Oil & Gas Technology Centre and Offshore Renewable Energy Catapult to team up on floating wind, blade recycling, and offshore platform decarbonisation
The Oil & Gas Technology Centre (OGTC) and the Offshore Renewable Energy Catapult (OREC) have teamed up to create the Energy Transition Alliance (ETA), a five-year collaboration geared at developing and scaling technologies required for the UK's transition to net zero.
The newly-formed ETA intends to initially focus on five different areas, including running a supply chain floating wind foundation competition, producing a major UK offshore renewables supply chain study, and developing wind turbine blade recycling and reprocessing solutions.
Further priorities are to develop a prototype of green AC/DC conversion technology and plans to work with industry to reduce the cost of 'power from shore' technologies to help cut the carbon emissions of offshore oil and gas platforms.
OGTC CEO Colette Cohen said the alliance's formation came "at a pivotal time" for the industry, as the North Sea transitioned to a "net zero basin".
"Technology, innovation and a willingness to work cross sector will be essential if we are to successfully deliver on our net zero goal," she added.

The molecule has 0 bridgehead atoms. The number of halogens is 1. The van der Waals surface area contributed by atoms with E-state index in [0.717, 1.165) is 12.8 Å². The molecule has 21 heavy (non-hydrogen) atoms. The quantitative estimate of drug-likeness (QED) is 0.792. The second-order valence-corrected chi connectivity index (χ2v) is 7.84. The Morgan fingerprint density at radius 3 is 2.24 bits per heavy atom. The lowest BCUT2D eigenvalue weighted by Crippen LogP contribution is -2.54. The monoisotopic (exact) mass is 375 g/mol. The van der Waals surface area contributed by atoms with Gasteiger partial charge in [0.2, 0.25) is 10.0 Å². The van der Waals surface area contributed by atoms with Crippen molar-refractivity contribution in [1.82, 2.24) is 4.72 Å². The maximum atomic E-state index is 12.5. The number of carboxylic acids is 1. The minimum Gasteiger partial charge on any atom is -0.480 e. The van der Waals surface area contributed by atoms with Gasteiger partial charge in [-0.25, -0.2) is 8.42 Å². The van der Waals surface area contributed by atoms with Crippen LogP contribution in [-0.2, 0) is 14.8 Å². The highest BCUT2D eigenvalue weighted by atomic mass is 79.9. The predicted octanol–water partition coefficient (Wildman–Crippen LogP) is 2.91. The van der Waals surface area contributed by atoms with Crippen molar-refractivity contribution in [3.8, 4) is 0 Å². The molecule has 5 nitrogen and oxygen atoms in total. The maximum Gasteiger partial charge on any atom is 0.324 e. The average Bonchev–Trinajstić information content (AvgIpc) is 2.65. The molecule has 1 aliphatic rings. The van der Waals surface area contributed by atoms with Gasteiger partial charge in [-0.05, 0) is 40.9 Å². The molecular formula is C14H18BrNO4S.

The OGTC and ORE Catapult confirmed that they would fund the ETA's first year of operations. In subsequent years, the partners said they expect to seek funding from government and industry.
Andrew Jamieson, chief executive of OREC, stressed that energy transition presented a "massive opportunity" for the UK. "Innovation to meet the global demand for green energy technologies will ensure that we retain our world-leading position in offshore renewables, creating many thousands of jobs and significant economic growth," he explained.
He added that the development of the floating wind sector would benefit from tapping the oil and gas industry's offshore experience.
"Floating offshore wind in particular is an area of massive potential, and the oil and gas industry's extensive experience of operating in the marine environment for many decades can be the enabler that ensures that the UK not only delivers a complete energy transition, but also a sustainable, world-leading green energy industry," he said.
Ministers in both Westminster and Holyrood applauded the move. UK Energy and Clean Growth Minster Kwasi Kwarteng said collaboration across the energy sector was "essential" to the country meeting its climate goals.
"It is great to see the Energy Transition Alliance working towards developing new technologies, creating green jobs and helping the transition to a cleaner future," he said.
Meanwhile, Scotland's Energy Minister Paul Wheelhouse also "warmly welcomed" the aim to decarbonise energy production in the North Sea.
"The technologies supported by the Alliance will boost digitalisation and automation and accelerate North Sea decarbonisation as well as supporting Scotland's aspirations for offshore wind and floating wind," Wheelhouse said. "This will benefit the wider Scottish energy sector and supply chain, maximise the economic benefits and support sustainable jobs in the long term, fully in line with our commitment to a just transition."
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